|Publication number||US341099 A|
|Publication date||May 4, 1886|
|Filing date||Nov 9, 1885|
|Publication number||US 341099 A, US 341099A, US-A-341099, US341099 A, US341099A|
|Export Citation||BiBTeX, EndNote, RefMan|
|Referenced by (8), Classifications (1)|
|External Links: USPTO, USPTO Assignment, Espacenet|
(No Model.) 5 Sheets-Sheet 1.
G. E. DOW.
AIR COMPRESSOR- No. 341,099. Patented May 4, 1886.
FlG-l WWW (No Model.) 5 Sheets-Sheet 2. G. E. DOW.
AIR COMPRESSOR. No. 341,099. Patented May 4, 1886.
(No Model.) 5 Sheets-Sheet 3.
G. E. DOW.
No. 341,099. Patented May 4-, 1886.
(No Model.) I 5 Sheets-Sheet 4. G. E. DOW.
Patented May 4, 1886.
(No Model.) 5Sheets-Sheet 5.
G. E. DOW.
V AIR COMPRESSOR.
No. 341,099. Patented May 4, 1886.
UNITED STATES PATENT OFFICE.
GEORGE DWIN now, OF SAN FRANCISCO, CALIFORNIA.
SPECIFICATION forming part of Letters Patent No. 341,099, dated May 4, 1885.
Application filed November 9, 1885. Serial No. 182,305. (No model.)
the city and county of San Francisco, State of California, have invented an Improvement in Air-Compressors; and I hereby declare the following to be afull, clear, and exact description of the same.
My invention relates to certain improvements in compressors for air or gas, and is particularly applicable to that class in which the medium is compressed in two or more stages by means of receiving and delivery cylinders,in each of which the compression is partially performed.
It consists of comprcssing-cyliuders having their axes in the same line and thepistons connected with the piston-rod in such a manner as to be actuated simultaneously, so that no stuffing-boxes are exposed to the heat arising from final compression.
It also consistsin an improved means for surface cooling, and in certain details of construction, all of which will be more fully explained by reference to the accompanying drawings, in which- Figure l. is a longitudinal section of my improved compressor. Fig. 2 is an enlarged longitudinal section of one cylinder with valves, passages, and water-jacket. Fig. 3 is a view of the receiving end of the cylinder, showing ahalf-section through line N 0, Fig. 2, the piston being removed. Fig. 4 is aview of the delivery end of the cylinder, showing a halfsection through 1 Q, Fig. 2, the piston being removed. Fig. 5 is a modification of the cylinder A, showing the eduction-valves of the receiving-chamber A placed in the piston. Fig. 6 is a modification showing the series of cylinders placed side by side, the pistons operated by a rotating shaft having cranks set opposite each other, so that the pistons operate coincidently and in opposite directions.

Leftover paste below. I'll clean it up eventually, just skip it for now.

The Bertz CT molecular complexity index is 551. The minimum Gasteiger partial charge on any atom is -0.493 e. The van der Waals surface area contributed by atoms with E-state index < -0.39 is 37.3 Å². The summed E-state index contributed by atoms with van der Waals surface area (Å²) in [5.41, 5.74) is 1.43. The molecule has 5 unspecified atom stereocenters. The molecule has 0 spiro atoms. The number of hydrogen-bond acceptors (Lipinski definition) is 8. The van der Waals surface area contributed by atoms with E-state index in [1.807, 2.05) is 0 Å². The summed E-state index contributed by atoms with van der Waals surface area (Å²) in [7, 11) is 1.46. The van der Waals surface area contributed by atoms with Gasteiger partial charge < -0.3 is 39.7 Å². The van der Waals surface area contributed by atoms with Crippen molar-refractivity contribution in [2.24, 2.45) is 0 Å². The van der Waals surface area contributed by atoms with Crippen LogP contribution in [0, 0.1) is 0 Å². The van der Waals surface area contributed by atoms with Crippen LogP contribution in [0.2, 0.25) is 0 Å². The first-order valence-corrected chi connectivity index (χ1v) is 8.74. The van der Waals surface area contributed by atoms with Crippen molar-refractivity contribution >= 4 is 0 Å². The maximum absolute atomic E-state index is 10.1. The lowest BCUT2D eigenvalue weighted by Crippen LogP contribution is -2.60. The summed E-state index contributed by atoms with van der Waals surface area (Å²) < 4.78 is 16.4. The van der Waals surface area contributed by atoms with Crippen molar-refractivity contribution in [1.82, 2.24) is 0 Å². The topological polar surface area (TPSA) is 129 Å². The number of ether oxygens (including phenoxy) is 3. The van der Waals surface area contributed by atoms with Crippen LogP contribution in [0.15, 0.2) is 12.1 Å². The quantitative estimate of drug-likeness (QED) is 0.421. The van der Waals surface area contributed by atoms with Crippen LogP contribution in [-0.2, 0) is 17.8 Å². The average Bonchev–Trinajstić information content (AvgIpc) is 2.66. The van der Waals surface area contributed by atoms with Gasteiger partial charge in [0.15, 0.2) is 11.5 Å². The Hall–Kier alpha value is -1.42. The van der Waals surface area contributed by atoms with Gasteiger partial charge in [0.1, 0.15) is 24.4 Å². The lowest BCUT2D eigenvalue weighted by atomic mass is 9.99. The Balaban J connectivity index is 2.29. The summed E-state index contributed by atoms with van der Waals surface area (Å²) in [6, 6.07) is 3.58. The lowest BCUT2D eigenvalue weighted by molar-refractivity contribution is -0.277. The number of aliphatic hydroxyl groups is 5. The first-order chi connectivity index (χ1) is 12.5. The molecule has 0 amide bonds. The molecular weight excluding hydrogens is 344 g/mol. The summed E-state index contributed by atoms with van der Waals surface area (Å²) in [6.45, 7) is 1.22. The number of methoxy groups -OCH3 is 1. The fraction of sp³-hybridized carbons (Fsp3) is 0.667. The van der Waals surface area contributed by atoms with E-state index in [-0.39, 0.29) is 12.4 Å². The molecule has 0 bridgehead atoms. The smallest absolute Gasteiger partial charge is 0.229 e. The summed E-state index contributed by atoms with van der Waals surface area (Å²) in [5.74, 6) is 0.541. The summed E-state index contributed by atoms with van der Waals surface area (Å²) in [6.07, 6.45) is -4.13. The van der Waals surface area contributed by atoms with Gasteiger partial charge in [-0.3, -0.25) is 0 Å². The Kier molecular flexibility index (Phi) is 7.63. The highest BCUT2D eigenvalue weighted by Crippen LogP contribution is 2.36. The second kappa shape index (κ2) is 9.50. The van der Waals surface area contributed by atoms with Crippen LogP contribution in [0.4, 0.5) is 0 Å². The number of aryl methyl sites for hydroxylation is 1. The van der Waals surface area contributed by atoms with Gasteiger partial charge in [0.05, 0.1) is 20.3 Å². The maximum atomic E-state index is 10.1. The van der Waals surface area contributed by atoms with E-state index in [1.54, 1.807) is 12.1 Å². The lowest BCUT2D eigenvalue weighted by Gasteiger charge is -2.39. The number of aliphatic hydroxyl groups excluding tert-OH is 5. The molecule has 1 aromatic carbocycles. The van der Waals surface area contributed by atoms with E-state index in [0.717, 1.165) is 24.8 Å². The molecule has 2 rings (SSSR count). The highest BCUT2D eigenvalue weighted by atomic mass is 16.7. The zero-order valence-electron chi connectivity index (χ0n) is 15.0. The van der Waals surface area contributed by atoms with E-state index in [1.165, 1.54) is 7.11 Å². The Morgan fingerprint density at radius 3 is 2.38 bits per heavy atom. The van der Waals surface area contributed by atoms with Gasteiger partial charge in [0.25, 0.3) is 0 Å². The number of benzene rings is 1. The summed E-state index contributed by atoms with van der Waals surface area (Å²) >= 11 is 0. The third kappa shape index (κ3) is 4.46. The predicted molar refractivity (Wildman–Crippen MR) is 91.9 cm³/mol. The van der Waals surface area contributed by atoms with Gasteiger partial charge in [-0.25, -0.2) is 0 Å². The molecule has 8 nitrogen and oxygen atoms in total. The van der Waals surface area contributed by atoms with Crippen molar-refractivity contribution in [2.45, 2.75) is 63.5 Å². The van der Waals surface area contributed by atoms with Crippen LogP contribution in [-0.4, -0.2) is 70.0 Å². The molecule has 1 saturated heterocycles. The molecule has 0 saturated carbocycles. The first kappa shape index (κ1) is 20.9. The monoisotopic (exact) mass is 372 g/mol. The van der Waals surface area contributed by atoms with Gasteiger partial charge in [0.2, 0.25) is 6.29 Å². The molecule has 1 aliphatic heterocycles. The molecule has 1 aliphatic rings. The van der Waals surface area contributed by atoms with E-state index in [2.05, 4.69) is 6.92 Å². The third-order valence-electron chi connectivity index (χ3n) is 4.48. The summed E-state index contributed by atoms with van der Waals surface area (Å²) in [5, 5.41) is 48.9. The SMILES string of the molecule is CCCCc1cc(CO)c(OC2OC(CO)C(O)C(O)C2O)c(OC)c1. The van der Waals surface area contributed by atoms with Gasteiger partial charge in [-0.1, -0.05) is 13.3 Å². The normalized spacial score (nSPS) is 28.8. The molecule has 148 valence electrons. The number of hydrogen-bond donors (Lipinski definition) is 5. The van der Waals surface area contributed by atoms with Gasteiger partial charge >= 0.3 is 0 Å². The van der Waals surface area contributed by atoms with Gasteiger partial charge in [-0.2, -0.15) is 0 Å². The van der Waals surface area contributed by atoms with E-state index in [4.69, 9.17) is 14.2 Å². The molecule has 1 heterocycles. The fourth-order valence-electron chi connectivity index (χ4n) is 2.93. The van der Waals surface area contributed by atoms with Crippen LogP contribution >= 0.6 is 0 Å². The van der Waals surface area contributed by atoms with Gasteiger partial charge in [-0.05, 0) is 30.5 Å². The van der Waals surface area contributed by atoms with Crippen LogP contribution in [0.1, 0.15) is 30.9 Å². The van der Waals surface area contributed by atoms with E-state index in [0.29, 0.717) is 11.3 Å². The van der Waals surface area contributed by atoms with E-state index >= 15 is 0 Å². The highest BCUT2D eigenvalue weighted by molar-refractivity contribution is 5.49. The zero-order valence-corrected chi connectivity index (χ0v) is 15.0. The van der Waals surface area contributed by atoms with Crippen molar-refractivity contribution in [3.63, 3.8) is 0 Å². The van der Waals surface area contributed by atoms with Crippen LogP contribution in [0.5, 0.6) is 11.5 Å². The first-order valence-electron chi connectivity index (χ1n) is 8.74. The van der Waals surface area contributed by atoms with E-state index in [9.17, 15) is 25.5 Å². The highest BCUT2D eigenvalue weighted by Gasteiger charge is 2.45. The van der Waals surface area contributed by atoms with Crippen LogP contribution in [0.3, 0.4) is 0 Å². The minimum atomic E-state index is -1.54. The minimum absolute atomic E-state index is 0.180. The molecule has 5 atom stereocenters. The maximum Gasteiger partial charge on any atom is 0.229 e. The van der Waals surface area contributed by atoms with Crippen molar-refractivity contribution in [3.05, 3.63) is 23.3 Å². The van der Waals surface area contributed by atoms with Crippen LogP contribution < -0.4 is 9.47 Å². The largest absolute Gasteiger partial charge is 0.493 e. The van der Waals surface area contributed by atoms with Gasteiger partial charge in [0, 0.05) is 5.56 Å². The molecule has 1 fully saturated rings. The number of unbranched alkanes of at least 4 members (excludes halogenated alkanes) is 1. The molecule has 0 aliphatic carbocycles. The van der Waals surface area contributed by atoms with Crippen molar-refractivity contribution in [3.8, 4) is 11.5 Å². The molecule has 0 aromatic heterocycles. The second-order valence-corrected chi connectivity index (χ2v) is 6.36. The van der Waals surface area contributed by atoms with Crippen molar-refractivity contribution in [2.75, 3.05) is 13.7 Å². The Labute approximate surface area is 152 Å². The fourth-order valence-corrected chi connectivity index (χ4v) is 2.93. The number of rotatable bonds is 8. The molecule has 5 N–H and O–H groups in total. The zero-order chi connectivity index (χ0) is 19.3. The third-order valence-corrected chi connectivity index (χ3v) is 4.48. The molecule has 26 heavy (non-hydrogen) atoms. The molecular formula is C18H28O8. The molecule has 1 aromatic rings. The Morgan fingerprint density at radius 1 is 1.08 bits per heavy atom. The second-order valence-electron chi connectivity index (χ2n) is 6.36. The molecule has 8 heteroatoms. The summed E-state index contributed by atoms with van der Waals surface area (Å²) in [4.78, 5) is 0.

A A are two cylinders, having ends A and A, of diii'erent diameters, their axes being in the same line, so that their pistons B and B may be connected together and operate simultaneously.
av is the piston-rod, extending through the receiving ends of the cylinders A and connecting with their pistons. In the present case I have shown a steam'engine, K, placed in line between the two cylinders, so that the pistonrod extends into the engine-cylinder and is connected with its piston, thus enabling the single engine to operate both compressing-pistons at once. 1
O G are the induction-pipes through which air or other medium is admitted to the receiving endsof the cylinders A,passing through the inwardly-opening valve L, when the piston moves toward the opposite end of the cylinder. When the piston returns, the valve L closes and the valve M opens, allowing the ai r or medium which is being compressed to pass through the pipe D and into the pipe J, and thence through E into the intermediate chamber.
Both cylinders A are surrounded by chain bersS and B, through which water is caused to circulate by means of pipes V, so as to convey away the heat developed by the compression of the air or other medium. \Vithin the chamber B,which surrounds the cylinder A are concentric pipes G and H,arranged in rows, as shown in Fig. 4, so that the water circulates around them. The air or gas passing from the intermediate chamber into the smaller or discharge end of the opposite cylinder is conducted through cooling-tubes G- and H, so that the heat resulting from the first compression will be taken up and conveyed away by the passing water.
The pistons in each of the cylinders A A are formed with a large and a small end, the large end fitting the larger portion of the cylinder and the smaller end fitting the smaller portion. These two are united by a web or hollow and open connecting portion, so that they operate together, and thevalve '1 opens through the smaller end of the piston into the discharge end of the chamber A-.
The pipe J connects the two pipes D, which lead from thevalves Minto the receiving ends of the cylinders, and also, extending beyond these pipes, connects with the pipes E, which open into an annular space, F, surrounding each cylinder between the larger and smaller portion thereof.